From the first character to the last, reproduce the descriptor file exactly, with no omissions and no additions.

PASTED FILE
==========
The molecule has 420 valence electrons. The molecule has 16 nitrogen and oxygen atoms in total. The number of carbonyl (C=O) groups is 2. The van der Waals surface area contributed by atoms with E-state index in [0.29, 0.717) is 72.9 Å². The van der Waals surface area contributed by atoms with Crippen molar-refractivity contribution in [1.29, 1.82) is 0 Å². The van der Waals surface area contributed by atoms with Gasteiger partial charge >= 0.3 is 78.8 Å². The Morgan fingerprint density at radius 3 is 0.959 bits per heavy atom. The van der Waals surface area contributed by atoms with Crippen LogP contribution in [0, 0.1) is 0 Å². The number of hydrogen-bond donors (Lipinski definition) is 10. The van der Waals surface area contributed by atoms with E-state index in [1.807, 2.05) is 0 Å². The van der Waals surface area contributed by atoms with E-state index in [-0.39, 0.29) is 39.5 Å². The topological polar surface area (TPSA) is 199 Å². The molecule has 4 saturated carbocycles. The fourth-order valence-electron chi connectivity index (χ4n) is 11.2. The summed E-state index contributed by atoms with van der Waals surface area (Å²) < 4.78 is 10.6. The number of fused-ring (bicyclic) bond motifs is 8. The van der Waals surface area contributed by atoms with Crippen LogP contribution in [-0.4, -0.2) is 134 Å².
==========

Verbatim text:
The molecule has 420 valence electrons. The molecule has 16 nitrogen and oxygen atoms in total. The number of carbonyl (C=O) groups is 2. The van der Waals surface area contributed by atoms with E-state index in [0.29, 0.717) is 72.9 Å². The van der Waals surface area contributed by atoms with Crippen molar-refractivity contribution in [1.29, 1.82) is 0 Å². The van der Waals surface area contributed by atoms with Gasteiger partial charge >= 0.3 is 78.8 Å². The Morgan fingerprint density at radius 3 is 0.959 bits per heavy atom. The van der Waals surface area contributed by atoms with Crippen LogP contribution in [0, 0.1) is 0 Å². The number of hydrogen-bond donors (Lipinski definition) is 10. The van der Waals surface area contributed by atoms with E-state index in [1.807, 2.05) is 0 Å². The van der Waals surface area contributed by atoms with E-state index in [-0.39, 0.29) is 39.5 Å². The topological polar surface area (TPSA) is 199 Å². The molecule has 4 saturated carbocycles. The fourth-order valence-electron chi connectivity index (χ4n) is 11.2. The summed E-state index contributed by atoms with van der Waals surface area (Å²) < 4.78 is 10.6. The number of fused-ring (bicyclic) bond motifs is 8. The van der Waals surface area contributed by atoms with Crippen LogP contribution in [-0.4, -0.2) is 134 Å².